Mr. Purchase: I apologise, Sir David. The former President of the Board of Trade—who I shall not name—referred to three-year funding for business links. Is the amount of assistance being increased for reasons partly associated with that? I do not oppose the increase, and I would be enthusiastic to see more intervention and more assistance given to industry through the fund when appropriate.

4.41 pm

Mr. Oppenheim: First, may I thank the hon. Member for Middlesbrough (Mr. Bell) for his typically constructive attitude towards the order? The question of whether there is a level playing field—to use an overworked phrase—with Europe is important. As the Committee will be aware, the Government are vigilant on that. We want any examples of other European Union member states giving unfair and illegal aid to be brought to our attention. In some recent cases—notably the Iberia case—we are taking as tough action as we can and we are urging the Commission to consider such cases. British industry has benefited enormously from the relatively hands-off approach that the Government have adopted in the past 12 or 13 years—British Airways is a classic example. We are determined, however, that other countries should not give any unfair or underhand advantage by providing subsidies that are illegal under European Union rules and there are some areas that concern us. If Labour Members have any information on such cases—particularly those that affect firms in their constituencies—the Department of Trade and Industry will be interested to hear of them. We will always take vigilant action. A second set of questions related to small firms. They were relevant and fair questions and I shall refer them to my hon. Friend the Minister for Small Business, Industry and Energy, who will provide a full response. If hon. Members want a further meeting, I shall be happy to arrange that and to be present. In particular, I shall bring to my hon. Friend's attention the points about setting-up costs for loan guarantees and whether the costs of setting up a small loan are disproportionate. The same applies to the question about European Union grants acting as matching funding for regional and national grants. The hon. Member for Wolverhampton, North-East (Mr. Purchase) asked whether we are likely to increase the limit. We think that it will be good for at least two and probably as long as two and a half years. There is scope within existing legislation to make three more increases prior to any further primary legislation being necessary. The hon. Member for Wolverhampton. North-East also asked whether business funding came out of a 7 particular package. Again, I shall refer that question to my hon. Friend the Minister for Small Business, Industry and Energy. That issue is primarily his responsibility, but he will give a full response. I shall make sure of that and, if necessary, set up a meeting to discuss that and any other areas of concern.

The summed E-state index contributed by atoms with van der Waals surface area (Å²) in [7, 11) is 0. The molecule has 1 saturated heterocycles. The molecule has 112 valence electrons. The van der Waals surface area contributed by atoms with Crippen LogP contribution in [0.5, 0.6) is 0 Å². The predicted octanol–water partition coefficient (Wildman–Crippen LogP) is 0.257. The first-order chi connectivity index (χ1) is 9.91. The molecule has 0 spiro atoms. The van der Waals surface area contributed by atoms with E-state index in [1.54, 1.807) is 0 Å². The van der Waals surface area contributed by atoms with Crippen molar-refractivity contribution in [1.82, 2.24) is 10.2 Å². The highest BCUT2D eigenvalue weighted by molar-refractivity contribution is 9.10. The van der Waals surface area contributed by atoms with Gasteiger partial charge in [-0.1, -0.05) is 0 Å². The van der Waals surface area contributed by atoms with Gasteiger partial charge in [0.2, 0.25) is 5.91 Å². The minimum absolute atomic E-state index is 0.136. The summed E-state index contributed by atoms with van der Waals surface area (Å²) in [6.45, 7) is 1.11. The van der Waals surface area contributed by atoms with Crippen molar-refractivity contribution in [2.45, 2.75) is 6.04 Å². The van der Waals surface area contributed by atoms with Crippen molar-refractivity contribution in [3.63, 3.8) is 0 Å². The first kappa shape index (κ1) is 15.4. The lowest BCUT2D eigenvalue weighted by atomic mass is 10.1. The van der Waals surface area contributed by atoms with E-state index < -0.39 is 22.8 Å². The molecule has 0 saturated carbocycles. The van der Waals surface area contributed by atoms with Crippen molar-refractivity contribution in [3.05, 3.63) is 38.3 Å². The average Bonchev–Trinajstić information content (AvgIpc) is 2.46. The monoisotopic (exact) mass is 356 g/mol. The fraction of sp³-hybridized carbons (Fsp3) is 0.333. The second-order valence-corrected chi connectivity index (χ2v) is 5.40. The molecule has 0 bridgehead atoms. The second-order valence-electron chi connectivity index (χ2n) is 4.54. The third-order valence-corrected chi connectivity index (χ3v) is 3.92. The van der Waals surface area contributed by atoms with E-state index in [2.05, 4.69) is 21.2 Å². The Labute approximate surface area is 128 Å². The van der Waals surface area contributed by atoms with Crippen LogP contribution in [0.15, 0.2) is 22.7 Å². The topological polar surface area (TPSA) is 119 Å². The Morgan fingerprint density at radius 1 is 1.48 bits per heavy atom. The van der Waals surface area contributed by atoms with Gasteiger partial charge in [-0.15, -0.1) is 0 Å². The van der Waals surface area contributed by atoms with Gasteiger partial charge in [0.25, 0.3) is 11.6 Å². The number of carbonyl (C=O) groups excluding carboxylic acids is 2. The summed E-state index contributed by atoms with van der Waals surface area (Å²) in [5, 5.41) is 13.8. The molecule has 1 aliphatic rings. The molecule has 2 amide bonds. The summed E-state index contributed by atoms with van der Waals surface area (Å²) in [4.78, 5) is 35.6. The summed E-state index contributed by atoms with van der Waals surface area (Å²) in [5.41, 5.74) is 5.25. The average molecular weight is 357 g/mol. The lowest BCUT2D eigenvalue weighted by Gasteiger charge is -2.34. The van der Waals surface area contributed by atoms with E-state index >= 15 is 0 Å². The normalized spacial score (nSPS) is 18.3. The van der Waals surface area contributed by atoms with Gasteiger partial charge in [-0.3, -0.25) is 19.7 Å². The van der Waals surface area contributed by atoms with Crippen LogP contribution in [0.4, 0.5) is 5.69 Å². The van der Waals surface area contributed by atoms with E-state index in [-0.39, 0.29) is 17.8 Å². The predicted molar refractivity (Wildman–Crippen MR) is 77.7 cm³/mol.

Question put and agreed to.


That the Committee has considered the draft Financial Assistance for Industry (Increase of Limit) Order 1996.

Committee rose at sixteen minutes to Five o 'clock.


Knox, Sir David (Chairman)

Baker, Mr. Nicholas

Bell, Mr.

Boyson, Sir R.

Butterfill, Mr.

Evennett, Mr.

Oppenheim, Mr.

Ottaway, Mr.

Purchase, Mr.

Roberts, Sir W.

Rowe, mr.

Squire Rachel Ms

Stern, Mr.